While walking by the Sea of Galilee, he saw two brothers, Simon (who is called Peter) and Andrew his brother, casting a net into the sea, for they were fishermen. And he said to them, “Follow me, and I will make you fishers of men.” Immediately they left their nets and followed him. (Matthew 4:18–20, ESV)
Whenever I’ve read this passage, I’ve often thought about the way I would react if Jesus called me away from what I already considered to be my life’s work.
Granted, I already know who Jesus is now, and have the hindsight from reading Scripture, so I would say yes in a heartbeat. But what about when He was unknown to most people and His name was just starting to be whispered among those who were awaiting their Messiah?
As I was meditating on these verses and doing a little research on them, I came across something I hadn’t realized before: when Jesus called Peter and Andrew from their boats, they already knew Him and had accepted that He was the Christ.
What’s the alternative to saying yes?
The scene had always seemed so abrupt to me — Jesus says, “Hey, come on, guys,” and they just drop everything and go. Just. Like. That.
So you can understand why I’d question my own reaction if I’d been living during that time. However, upon reading a little more deeply, I now understand why they were so ready to leave what was familiar and just go.
They already knew Him and trusted that going with Him would be better than staying behind.
When we become believers, we meet Jesus. We get to know Him and find out who He is, and we accept Him in our lives as Savior.
And then we go back to our regularly scheduled programming, essentially. We’re changed, yes, but we haven’t taken that next step to live for Him. We may have a lot of introspection ahead of us, or we may be ready to make changes right away. But most of us take a moment or two to process what we’ve just learned and what it means for our future.
The same invitation, but a different avenue
Once we’re ready to leave nets behind, so to speak, we each need to recognize that our own calling may not look the same as anyone else’s. I think this is the hardest part of the Christian walk. God doesn’t call us into cookie-cutter ministry, and we shouldn’t compare ourselves to each other in approach or results.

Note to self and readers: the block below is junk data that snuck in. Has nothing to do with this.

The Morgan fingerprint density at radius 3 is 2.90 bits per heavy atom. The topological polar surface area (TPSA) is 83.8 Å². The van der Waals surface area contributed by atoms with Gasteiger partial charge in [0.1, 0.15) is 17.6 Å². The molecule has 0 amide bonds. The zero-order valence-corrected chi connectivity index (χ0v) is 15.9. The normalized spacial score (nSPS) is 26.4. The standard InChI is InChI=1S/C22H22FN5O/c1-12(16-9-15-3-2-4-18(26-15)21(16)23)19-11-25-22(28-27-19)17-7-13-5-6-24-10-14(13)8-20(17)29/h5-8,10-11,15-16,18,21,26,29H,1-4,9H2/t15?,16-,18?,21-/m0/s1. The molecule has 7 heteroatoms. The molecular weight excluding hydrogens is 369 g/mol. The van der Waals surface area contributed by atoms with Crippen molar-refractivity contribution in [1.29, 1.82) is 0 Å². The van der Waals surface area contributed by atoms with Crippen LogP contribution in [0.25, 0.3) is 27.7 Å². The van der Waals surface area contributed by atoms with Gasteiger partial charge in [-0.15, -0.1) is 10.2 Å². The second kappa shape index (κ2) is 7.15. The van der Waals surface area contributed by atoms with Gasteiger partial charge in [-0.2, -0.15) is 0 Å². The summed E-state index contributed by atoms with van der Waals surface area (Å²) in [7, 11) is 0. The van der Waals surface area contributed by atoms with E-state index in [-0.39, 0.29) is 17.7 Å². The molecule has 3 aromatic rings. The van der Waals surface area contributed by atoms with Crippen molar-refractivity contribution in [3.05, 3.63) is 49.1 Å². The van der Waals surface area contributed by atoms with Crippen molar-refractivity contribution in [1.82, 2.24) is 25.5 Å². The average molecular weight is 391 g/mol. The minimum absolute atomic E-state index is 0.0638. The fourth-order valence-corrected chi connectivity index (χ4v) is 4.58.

To use the fishing example, think of how vastly different it is to go spearfishing — quick, sharp, sudden, stab & grab — than it is to sit quietly on a shore with a fishing pole, waiting (sometimes for hours) for a nibble.
In each situation, we still end up with a fish.
When Jesus calls His disciples, He does so in a way that’s unique to each person. You may be called to ministry with a brother, like Simon Peter and Andrew, or with a spouse. You may be the only person who says yes to an opportunity to serve when all others decline.
We are each uniquely gifted
We can’t measure our success by another’s standard. Reverend Billy Graham led thousands to Christ over his lifetime, and yet the person who leads only one is still considered a successful evangelist if they were obedient to follow God’s prompting for that one person.
I used to think I was, at best, a wimp when it came to sharing the gospel with others. At worst, I thought I was a terrible Christian. I’d hear friends talking about leading someone to the Lord in the grocery store, or responding to a stranger’s out-of-the-blue question about why God allows suffering and having that conversation lead to salvation.
I’d rejoice, of course, but then later wonder what I was doing wrong because I’d never had those kinds of “seal the deal” conversations with anyone, friend or stranger.
What works for one might not work for another